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Phuket Live Wire: The real meaning of ‘Do Not Track’



PHUKET: Professionally, I live in a world that’s just about equally divided between people who run around with tin foil hats on their heads, and people who don’t particularly care about internet privacy.

In 1999, Scott McNealy, the former CEO of Sun Microsystems, famously said, “You have zero privacy anyway. Get over it.” Steve Manes, the guy who wrote the original article quoting Scott, continued, “He’s right on the facts, wrong on the attitude… Instead of ‘getting over it,’ citizens need to demand clear rules on privacy, security and confidentiality.”

Times have changed a bit. Scott spent more than 20 years as head of Sun. He’s not in the computer business any more; he’s the commissioner of the Alternative Golf Association. Larry Ellison’s Oracle bought Sun in 2010. Steve Manes (“man-iss”) – who’s a great guy, in addition to being a tremendous writer – realized a long-held dream and started writing kids’ books, movie scripts and non-fiction.

So who’s right? Scott or Steve? I’m inclined to agree with Steve, but Scott certainly does have a point.

One month ago today, Microsoft made a huge step in the direction of helping to protect consumer privacy. Yes, that Microsoft.

To explain exactly what Microsoft did, I have to dig a bit into the technology, so bear with me.

Whenever you go to a web site, your browser leaves certain fingerprints: the name of your browser, your operating system, your IP address, time zone, screen size, whether cookies are enabled, the address of the last web site you visited, that kind of thing. I’m not talking about cookies. I’m talking about data that’s inside the “header” at the beginning of the interaction with every web page.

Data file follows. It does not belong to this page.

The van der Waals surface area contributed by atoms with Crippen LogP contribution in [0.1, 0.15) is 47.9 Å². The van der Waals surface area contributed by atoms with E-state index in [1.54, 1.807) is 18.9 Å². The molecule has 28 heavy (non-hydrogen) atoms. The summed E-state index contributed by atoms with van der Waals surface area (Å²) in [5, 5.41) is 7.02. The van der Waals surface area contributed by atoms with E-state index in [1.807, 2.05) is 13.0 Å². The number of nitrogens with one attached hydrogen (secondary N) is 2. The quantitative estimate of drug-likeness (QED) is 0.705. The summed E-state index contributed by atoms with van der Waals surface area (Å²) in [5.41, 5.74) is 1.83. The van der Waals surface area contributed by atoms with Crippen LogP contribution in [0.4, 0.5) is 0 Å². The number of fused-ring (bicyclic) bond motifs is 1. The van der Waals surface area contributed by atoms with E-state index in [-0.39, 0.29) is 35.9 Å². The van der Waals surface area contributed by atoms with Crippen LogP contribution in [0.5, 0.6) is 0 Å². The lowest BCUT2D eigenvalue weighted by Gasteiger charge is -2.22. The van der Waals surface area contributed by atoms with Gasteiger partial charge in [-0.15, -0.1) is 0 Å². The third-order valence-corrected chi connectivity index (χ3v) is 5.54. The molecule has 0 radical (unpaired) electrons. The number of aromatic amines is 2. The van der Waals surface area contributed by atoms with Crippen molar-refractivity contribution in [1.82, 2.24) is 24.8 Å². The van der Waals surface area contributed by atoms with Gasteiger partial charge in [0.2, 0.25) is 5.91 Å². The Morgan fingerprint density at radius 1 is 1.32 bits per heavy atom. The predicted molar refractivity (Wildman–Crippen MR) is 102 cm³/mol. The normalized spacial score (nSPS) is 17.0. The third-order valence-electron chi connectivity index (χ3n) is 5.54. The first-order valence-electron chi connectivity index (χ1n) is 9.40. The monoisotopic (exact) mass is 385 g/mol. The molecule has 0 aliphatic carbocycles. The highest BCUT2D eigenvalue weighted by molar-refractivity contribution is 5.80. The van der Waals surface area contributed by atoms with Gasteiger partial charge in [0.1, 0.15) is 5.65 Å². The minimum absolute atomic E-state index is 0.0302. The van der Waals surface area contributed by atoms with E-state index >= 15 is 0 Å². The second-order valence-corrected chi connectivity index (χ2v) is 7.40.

Even if you go “incognito” (in Chrome), “private” (in Firefox), or “In Private” (in Internet Explorer), your browser still sends all of that information to every site, every time you visit.

The Do Not Track proposal – and it’s only a proposal at this point – would assign one more bit in the header that says, “The person using this browser requests that you not track anything they are doing.”

Do Not Track (DNT to its friends) was originally developed by Firefox. You can turn on DNT in any recent version of Firefox by clicking the Firefox button, Options, Privacy, and checking the box that says “Tell web sites I do not want to be tracked.”

At this point, Twitter and Yahoo state categorically that they support Do Not Track: if you have the DNT bit set in your browser, those sites promise that they won’t track you at all. Google and AOL have also committed to supporting DNT although, as of this writing, I don’t think either of them has actually implemented it.

Here’s what Microsoft did that’s so revolutionary: In the test version of the upcoming, new Internet Explorer 10 browser, Microsoft turned on the DNT bit by default. If you want to turn off DNT, you can, but if you don’t do anything, IE 10 signals to every site that you visit that you don’t want to be tracked.